Judicial supremacists are judges who believe their personal opinions about the way the system “should” work are worth more than the way the system actually does work. Federal district court Judge Fred Biery is a prime example of judicial supremacy at work. In the case Texas Democratic Party v. Abbott, Biery imposed mail-in voting on the entire state of Texas with absolutely no legal ground to stand on. Of course, mail-in voting is a terrible process fraught with fraud. You don’t hear about it in the news, but prosecutions for voter fraud happen all the time. Mail-in voting is often the target of these schemes because it’s a whole lot easier to vote illegally on someone’s behalf if you don’t have to actual go to a physical location to make the impersonation.
However, the mail-in voting problem is not the most outrageous aspect of this case. What makes Judge Fred Biery think he has the absolute right to tell the people of Texas how they can run their elections? He didn’t have any legal precedent to cite. He just defaulted to platitudes like this one: “citizens should have the option to choose voting by letter carrier versus voting with disease carriers.” Even if COVID-19 were a concern with voting, that’s a decision to be made by the people’s representatives, not unelected judges. Yet Judge Biery thinks his opinion is supreme over the opinion of the people.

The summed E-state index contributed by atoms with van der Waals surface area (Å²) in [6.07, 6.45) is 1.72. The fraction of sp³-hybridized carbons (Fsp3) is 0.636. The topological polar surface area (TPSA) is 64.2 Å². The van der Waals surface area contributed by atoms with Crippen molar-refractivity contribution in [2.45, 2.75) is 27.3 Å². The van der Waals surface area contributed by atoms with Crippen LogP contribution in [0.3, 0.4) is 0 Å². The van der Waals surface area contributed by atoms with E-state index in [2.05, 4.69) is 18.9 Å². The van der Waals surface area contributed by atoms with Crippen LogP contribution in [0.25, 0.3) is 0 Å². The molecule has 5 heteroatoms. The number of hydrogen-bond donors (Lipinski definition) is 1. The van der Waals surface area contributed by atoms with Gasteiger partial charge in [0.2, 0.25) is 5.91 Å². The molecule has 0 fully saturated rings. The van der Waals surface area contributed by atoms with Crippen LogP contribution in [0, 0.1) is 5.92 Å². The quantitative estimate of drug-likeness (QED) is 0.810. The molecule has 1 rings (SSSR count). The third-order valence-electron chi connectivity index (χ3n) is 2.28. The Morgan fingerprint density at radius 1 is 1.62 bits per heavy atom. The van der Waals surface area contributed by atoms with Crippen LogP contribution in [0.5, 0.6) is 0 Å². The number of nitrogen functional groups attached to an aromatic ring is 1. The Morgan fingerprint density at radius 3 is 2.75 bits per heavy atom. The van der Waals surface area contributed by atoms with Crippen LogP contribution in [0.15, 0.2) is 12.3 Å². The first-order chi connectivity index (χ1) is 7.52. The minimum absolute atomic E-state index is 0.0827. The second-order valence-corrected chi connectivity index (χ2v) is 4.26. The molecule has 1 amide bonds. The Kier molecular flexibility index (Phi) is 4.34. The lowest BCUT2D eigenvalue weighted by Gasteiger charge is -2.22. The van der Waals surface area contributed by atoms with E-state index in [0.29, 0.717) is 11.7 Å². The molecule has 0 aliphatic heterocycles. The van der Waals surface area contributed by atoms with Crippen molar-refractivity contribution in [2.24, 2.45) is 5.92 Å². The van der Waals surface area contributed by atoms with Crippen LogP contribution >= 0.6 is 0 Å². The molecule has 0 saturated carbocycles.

Judge Biery went further, writing this: “‘We the People’ get just about the government and political leaders we deserve, but deserve to have a safe and unfettered vote to say what we get.” How hypocritical can this judge get? He claims to make his decision to preserve the voice of the people in governance, yet he himself is not an elected representative of the people of Texas. On top of this, he’s opening the floodgates to a rash of voter fraud that will further invalidate the voice of the people. Judicial supremacists often sound high and lofty in their grandiose black robe diatriabes, but they are a direct threat to the foundational principles our nation was built upon.